Feeds

Oracle hands out love and handcuffs to Sunware

Hello, Java. So long, Kenai

Security for virtualized datacentres

Oracle has unveiled a Java and open source strategy extending some but not all of the existing efforts at Sun Microsystems.

Among the winners: Sun's HotSpot Java Virtual Machine, which will be integrated with the fast JRockit VM from BEA Systems; JavaFX, which should see an update by the summer; and Sun's Operations Center management software, which will merge with Oracle's Enterprise Manger to produce a single product during the next 14 months.

Sun's open-source projects in application servers and portals with Glassfish and its NetBeans integrated development environment (IDE) will live on too - but with strict role definition.

There are promises of cross pollination of features between WebLogic and Glassfish and NetBeans and Oracle's JDeveloper and Oracle Enterprise Pack for Eclipse. But the promises come with conditions: Oracle's WebLogic will be sold as the company's strategic application server for enterprise applications, while the free and open Glassfish will be Oracle's application server for departmental applications.

Oracle will invest in the NetBeans IDE and NetBeans.org community, but that investment will make it the best IDE for Java Standard Edition, scripting languages, mobile, JavaFX, and Solaris - according to Oracle. Oracle's premier JDeveloper IDE will be reserved for building Oracle's enterprise applications using Java.

The NetBeans and Oracle's JDeveloper and Oracle Enterprise Pack for Eclipse will retain separate teams, but Oracle said features from each will find their way into the other IDEs.

Oracle is looking a putting NetBeans' Matisse drag-and-drop GUI editor in JDeveloper and sharing its integration adaptors with "the other IDEs," chief architect and vice president of tools and middleware said Ted Farrell during a webcast outlining Oracle's plan for Java tools after the Sun acquisition.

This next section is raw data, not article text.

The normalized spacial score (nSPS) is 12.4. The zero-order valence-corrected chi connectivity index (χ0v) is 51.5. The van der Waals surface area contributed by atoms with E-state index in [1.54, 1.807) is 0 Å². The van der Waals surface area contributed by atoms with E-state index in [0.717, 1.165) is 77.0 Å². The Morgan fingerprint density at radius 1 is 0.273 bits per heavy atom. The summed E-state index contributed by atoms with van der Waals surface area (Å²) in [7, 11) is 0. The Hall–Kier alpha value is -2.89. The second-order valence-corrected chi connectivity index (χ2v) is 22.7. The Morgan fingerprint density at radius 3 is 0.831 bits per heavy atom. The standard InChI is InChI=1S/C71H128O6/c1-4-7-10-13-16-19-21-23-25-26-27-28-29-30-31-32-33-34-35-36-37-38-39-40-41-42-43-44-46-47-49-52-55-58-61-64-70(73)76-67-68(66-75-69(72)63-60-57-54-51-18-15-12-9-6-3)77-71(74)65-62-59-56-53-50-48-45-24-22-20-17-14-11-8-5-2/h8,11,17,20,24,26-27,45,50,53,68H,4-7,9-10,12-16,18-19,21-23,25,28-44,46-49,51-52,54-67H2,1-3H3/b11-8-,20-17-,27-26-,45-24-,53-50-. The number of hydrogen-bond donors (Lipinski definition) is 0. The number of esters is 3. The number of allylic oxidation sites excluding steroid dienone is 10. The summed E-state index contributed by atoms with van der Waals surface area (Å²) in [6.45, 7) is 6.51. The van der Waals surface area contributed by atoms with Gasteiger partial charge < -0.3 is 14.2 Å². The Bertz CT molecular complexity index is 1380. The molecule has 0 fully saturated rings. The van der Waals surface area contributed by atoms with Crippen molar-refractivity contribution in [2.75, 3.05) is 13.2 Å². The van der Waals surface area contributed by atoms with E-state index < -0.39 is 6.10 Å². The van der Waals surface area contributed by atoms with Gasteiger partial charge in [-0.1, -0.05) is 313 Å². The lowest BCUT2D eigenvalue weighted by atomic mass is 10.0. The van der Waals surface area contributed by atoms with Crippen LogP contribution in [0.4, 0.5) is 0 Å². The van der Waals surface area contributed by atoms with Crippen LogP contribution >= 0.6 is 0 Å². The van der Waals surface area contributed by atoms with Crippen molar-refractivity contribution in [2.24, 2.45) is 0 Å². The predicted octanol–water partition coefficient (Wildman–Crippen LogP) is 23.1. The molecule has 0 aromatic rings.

Meanwhile, the next edition of NetBeans, version 6.8 will be released under and Oracle license, meaning it will be supported under Oracle's Applications Unlimited strategy.

The losers in the new strategy, announced Wednesday, are some of Sun's more ambitious open-source and Web 2.0 projects.

The database giant has said it will only enhance Sun's Java CAPs for existing customers and continue to maintain Sun's OpenESB and SOA integration and event processing projects. A Sun master index will survive in an Oracle health vertical.

Internet Security Threat Report 2014

Next page: A good use of $387m

More from The Register

next story
ONE MILLION people already running Windows 10
A third of them are doing it in VMs, but early feedback focuses on frippery
Netscape Navigator - the browser that started it all - turns 20
It was 20 years ago today, Marc Andreeesen taught the band to play
Sway: Microsoft's new Office app doesn't have an Undo function
Content aggregation, meet the workplace ... oh
Sign off my IT project or I’ll PHONE your MUM
Honestly, it’s a piece of piss
Do Moan! MONSTER 6-day EMAIL OUTAGE hits Domain Monster
Customers freaked out by frightful service
Ploppr: The #VultureTRENDING App of the Now
This organic crowd sourced viro- social fertiliser just got REAL
Return of the Jedi – Apache reclaims web server crown
.london, .hamburg and .公司 - that's .com in Chinese - storm the web server charts
NetWare sales revive in China thanks to that man Snowden
If it ain't Microsoft, it's in fashion behind the Great Firewall
prev story

Whitepapers

Forging a new future with identity relationship management
Learn about ForgeRock's next generation IRM platform and how it is designed to empower CEOS's and enterprises to engage with consumers.
Win a year’s supply of chocolate
There is no techie angle to this competition so we're not going to pretend there is, but everyone loves chocolate so who cares.
Why cloud backup?
Combining the latest advancements in disk-based backup with secure, integrated, cloud technologies offer organizations fast and assured recovery of their critical enterprise data.
High Performance for All
While HPC is not new, it has traditionally been seen as a specialist area – is it now geared up to meet more mainstream requirements?
Saudi Petroleum chooses Tegile storage solution
A storage solution that addresses company growth and performance for business-critical applications of caseware archive and search along with other key operational systems.